Friday, Dec. 1, 2006 | Brilliant, Jon Dunchack! Exactly what I’ve been preaching (an I’m a current city employee -20 years) Why we do not have a critical press in San Diego that helps citizens find out facts and make good decisions is because our paper is too close to those moneyed and powerful people who (for example) create developments that put burdens upon the sewer system and do not provide money for the Pump Station that is now needed to handle the increased flows. So the city’s picking that up, and passing the cost along to us all. This happens over and over with all kinds of construction in San Diego. (Where’s the two missing hotels? One at the Ballpark, one at NTC, that were to give the city revenue?) The city employee points out the Code or the Standards and the hired engineers and architects in the private sector whine, and go over their heads to get approvals – we love the “I’ve contacted my councilperson’s office…”(And these will be who enforce the code when you outsource? Nice deal! Yea, let’s not even go through this sham).

Jim Madaffer sounded like he knew the problem of codes not being enforced in his KPBS interview yesterday, but whose responsibility is that? Aren’t the council and mayor our bosses? The message starts at the top. Don’t go out there and tell the public half the truth, and blame us faceless bureaucrats. We take direction from you elected folks who bend to your constituent’s demands. You must do you homework and find out what these people actually are doing. Any local paper could interview, investigate and find out these things. Including what actual wage increases have been for employees the last 20 years. I was actually chortling at Richard Rider’s assumption of 3 percent a year. I’d like some of that – instead of the furloughs I have had and pay cut I now have. Why can’t you use the real facts in your argument? Maybe you wouldn’t have one.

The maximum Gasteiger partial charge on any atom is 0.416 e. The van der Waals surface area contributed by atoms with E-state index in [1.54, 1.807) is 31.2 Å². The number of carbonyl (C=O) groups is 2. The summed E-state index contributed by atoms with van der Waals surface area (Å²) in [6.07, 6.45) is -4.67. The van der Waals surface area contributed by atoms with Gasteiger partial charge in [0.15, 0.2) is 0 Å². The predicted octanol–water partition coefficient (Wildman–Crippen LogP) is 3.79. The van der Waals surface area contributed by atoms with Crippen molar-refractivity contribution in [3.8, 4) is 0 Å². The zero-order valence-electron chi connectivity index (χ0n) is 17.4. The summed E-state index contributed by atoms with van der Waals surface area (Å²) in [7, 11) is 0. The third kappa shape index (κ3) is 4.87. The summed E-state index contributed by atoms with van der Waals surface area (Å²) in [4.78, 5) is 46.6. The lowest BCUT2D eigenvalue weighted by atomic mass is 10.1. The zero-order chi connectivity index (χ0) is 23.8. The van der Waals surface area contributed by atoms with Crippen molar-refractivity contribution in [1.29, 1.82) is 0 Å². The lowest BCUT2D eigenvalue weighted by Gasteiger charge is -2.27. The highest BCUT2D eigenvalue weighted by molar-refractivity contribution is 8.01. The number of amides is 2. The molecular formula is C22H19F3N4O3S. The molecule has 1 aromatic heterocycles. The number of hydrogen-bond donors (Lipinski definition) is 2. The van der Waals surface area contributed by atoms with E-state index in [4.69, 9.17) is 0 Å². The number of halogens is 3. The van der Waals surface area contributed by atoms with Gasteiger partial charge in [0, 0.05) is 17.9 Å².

This question begs asking: When the city becomes run as a private business, who do they go to for the subsidies they are so busy giving business? Some business people greatly benefit from government assistance of varying forms. This is shortsighted on their part to privatize government. Their subsidies will come from…where? Government is not business and business is not government. When government is private, who will you go to to get protection from business’ excesses? Think about it.

Yes, these are hard questions, no simple answers, and anyone who gives you quick, simple answers should be confronted.

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